Direction : Sunil Shah
Writer : Girish Joshi
Cast : Neeraj Vora, Saee Barve

WAH GURU Play Review

Pratik Kothari

 WAH GURU Review
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The crux of WAH GURU! is about what happens when we forget the joys of our work in pursuit of money and feel compelled to be in the rat race where pleasing people becomes more important than pleasing ourselves. Produced by VNV Productions and Neeraj Vora, WAH GURU! is a Gujarati adaptation of Girish Joshi's Marathi play FINAL DRAFT.

The premise revolves around a writer/professor (Neeraj Vora) and his student (Saee Barve) who has come from Bhuj to learn film writing. The professor feels that the student is not being able to keep pace with her peers in the classroom, and so he calls her home to guide her more efficiently. As they proceed with the sessions, both the professor and the student begin to explore each other's personal lives. The timid student, who happens to be a huge fan of the professor's writing, becomes a catalyst for the biggest realization the professor has ever had. The tables are turned and while the professor is the Guru literally, the student becomes the Guru figuratively.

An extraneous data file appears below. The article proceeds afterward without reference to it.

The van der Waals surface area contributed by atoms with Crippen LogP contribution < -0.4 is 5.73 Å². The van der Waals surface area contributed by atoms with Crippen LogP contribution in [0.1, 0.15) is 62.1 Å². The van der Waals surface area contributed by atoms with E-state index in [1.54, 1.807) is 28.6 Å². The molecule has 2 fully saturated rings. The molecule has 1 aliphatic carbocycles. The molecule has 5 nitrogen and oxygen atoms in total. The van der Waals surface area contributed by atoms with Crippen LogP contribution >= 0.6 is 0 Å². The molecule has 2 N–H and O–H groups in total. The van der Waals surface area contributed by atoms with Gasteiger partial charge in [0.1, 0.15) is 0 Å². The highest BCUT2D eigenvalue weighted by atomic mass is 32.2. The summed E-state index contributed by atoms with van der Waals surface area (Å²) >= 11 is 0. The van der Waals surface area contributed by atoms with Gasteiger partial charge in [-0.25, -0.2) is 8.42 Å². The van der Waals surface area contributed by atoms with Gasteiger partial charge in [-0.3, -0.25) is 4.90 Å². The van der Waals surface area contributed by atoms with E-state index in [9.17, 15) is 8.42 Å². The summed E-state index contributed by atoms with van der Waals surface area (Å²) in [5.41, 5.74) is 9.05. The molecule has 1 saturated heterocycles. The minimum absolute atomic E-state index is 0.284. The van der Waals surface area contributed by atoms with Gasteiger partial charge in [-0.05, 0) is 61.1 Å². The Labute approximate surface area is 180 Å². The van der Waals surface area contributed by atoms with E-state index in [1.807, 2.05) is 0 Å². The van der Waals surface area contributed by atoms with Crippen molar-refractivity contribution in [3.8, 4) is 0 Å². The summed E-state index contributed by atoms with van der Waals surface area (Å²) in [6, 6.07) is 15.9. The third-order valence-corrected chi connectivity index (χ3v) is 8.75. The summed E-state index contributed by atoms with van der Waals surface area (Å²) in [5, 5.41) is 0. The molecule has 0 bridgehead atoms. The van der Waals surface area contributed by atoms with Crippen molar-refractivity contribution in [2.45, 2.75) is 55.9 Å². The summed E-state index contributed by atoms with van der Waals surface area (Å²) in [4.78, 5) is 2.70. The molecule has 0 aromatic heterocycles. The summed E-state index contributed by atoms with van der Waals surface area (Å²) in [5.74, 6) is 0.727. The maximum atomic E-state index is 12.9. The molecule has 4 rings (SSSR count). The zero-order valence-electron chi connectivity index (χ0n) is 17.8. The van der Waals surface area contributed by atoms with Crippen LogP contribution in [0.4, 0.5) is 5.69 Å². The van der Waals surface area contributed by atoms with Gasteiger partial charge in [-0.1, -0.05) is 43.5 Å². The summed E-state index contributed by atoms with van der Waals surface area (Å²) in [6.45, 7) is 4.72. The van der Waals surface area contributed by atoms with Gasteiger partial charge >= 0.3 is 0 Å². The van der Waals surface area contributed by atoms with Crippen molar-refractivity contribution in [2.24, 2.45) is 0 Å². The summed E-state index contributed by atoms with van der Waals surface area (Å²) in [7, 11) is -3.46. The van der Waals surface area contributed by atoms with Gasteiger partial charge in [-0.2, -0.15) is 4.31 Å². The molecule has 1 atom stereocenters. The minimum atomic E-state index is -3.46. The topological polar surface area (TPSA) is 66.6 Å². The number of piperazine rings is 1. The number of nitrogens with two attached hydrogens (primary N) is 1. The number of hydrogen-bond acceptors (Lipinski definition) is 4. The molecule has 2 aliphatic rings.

As the protagonist of the play is a writer himself, the play talks about characterisation, the premise, imagination, dramatic possibility and such other aspects. The play has the ability to keep the audience engaged and surprised. But yet the revelations don't hit you as much as they should. By the time you can react to the lines, the play has moved on. The play is unable to offer deeper moments of reflection. The lighter moments are alright. It is quite a relief that they are not overdone to keep the commercial circuit happy.

Neeraj Vora is a seasoned actor and as expected, does well in his part as the professor. Saee Barve gets the Bhuj tone right, and puts in an earnest performance. She has done a good job with the Gujarati translation of the play too. Director Sunil Shah keeps the blocking clean and simple. Uttank Vora's music is alright. But the music could be better operated. Sudden loud fade-ins sound very jerky. Bhautesh Vyas' light design is well done while Rajen Bhise hits the bull's eye with his design of a suburban home; the use of mineral water bottles (like you would expect to find in the house of a man with no family) adds to the authenticity of the production.

*Pratik Kothari has a Diploma in Acting from Barry John's acting studio. He has worked with theatre groups like Manoj Shah's Ideas Unlimited and Salim Arif's Essay Communications. He has also acted in films and is currently assistant director on Shyam Benegal's TV Series 'Samvidhan'.

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